Washington, DC, United States (4E) – The federal government reopened on Thursday after Congress passed and President Barack Obama signed into law a measure funding the government and raising the debt limit.
The bill funding the government until Jan. 15 and allowing the Treasury Department to borrow beyond the $16.7 trillion limit to pay debts until Feb. 7 was passed by the Senate via an 81-18 bipartisan vote on Wednesday evening.
The House then voted 285-144 to pass the same measure a few hours later. The approval was completed in less than three hours before Obama signed the bill into law shortly after midnight ending a 16-day government shutdown.
Federal workers return to work Thursday with assurance they will be paid for the time they were furloughed during the shutdown period plus a 1 percent raise in January as provided by the new law, according to a joint statement by Sen. Barbara A. Mikulski, chairwoman of the Senate Appropriations Committee and Sen. Ben Cardin, a member of the Senate Finance Committee. The law also aids flood-ravaged Colorado and provides extra cash for fighting wildfires in the West.
Obama issued a statement thanking and welcoming federal workers back as federal agencies, parks, museums and monuments began to reopen Thursday morning. But he expressed his displeasure to the shutdown.
“There are no winners here,” Obama said at the White House late Thursday morning. “These last few weeks have inflicted completely unnecessary damage on our economy.”
Obama also criticized Republicans, whom he blamed for the shutdown.
“You don’t like a particular policy or a particular president? Then argue for your position. Go out there and win an election,” Obama said. “Push to change it. But don’t break it.”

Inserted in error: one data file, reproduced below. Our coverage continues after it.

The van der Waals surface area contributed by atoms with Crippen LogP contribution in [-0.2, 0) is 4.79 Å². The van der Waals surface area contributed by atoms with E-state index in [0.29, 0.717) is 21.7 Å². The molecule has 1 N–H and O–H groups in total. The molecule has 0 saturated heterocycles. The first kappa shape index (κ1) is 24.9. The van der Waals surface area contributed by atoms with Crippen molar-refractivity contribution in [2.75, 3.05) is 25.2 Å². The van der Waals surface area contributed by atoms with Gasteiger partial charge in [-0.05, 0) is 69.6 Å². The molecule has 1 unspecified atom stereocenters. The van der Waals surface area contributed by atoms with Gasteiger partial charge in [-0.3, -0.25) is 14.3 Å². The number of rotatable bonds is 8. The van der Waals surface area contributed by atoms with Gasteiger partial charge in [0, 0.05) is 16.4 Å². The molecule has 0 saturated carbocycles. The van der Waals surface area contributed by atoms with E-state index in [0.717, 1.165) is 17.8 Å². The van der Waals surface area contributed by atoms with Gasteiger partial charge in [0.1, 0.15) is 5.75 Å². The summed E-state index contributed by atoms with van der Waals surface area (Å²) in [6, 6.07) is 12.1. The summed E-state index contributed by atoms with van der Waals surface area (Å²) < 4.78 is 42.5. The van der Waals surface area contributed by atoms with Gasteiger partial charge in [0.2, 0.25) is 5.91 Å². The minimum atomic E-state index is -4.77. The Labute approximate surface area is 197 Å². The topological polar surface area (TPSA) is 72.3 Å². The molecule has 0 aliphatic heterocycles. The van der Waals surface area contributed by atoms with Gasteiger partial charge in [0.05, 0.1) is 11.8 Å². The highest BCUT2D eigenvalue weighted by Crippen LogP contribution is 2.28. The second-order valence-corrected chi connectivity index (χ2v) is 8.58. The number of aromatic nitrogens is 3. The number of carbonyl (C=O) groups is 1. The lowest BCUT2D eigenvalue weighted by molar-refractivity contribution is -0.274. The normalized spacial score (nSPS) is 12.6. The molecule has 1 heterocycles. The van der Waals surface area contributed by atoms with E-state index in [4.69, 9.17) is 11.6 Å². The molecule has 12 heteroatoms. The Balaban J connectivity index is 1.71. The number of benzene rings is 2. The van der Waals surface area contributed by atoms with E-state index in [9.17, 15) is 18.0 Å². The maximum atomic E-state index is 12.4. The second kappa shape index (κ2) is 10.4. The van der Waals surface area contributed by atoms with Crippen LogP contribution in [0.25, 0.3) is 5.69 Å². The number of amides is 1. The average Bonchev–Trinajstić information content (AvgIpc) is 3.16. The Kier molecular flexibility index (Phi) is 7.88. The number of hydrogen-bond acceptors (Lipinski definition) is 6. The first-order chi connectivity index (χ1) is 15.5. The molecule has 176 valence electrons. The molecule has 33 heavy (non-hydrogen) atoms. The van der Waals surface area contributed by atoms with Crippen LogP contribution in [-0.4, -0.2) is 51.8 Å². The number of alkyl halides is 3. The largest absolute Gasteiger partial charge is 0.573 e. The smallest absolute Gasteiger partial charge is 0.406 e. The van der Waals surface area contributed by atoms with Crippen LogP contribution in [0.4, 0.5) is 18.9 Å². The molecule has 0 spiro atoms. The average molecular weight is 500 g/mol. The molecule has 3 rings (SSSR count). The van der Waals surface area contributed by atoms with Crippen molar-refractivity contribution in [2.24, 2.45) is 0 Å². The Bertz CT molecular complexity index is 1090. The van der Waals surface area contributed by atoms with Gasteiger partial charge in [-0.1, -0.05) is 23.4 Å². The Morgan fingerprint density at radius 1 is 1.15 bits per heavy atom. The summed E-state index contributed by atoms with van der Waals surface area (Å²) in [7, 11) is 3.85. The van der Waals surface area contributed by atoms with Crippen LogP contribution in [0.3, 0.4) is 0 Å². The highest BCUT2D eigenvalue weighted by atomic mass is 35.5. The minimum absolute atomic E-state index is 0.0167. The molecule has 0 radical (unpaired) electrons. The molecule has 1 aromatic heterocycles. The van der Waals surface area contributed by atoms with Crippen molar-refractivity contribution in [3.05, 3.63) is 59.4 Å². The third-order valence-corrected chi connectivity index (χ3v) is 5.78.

Republicans had opposed measures for funding the government and raising the borrowing authority without any changes in the Affordable Care Act. A House-passed bill defunding the so-called Obamacare was rejected and returned by the Democrat-led Senate on Sept. 30, a day before the legal budget for the fiscal year ended.
Meanwhile, Senate Minority Leader Mitch McConnell (R-Ky.) said Thursday he will not allow a government shutdown as a Republican strategy to repeal Obamacare, which took effect at the start of the shutdown on Oct. 1.
“There will not be a government shutdown,” The Hill quoted the senator as saying. “I think we have fully now acquainted our new members with what a losing strategy that is.”
McConnell said the best chance of repealing the healthcare law is when there is a Republican president in the White House and Senate or if it loses support from Democrats.
Sen. Ted Cruz (R-Tx.), however, did not rule out another shutdown when the government funding runs out in January. Cruz, who pushed the strategy of tying government funding to defunding Obamacare told ABC News he will continue to stop the law he believes is hurting people. He criticized the Senate for not being concerned with people whose health insurance premiums are skyrocketing because of Obamacare.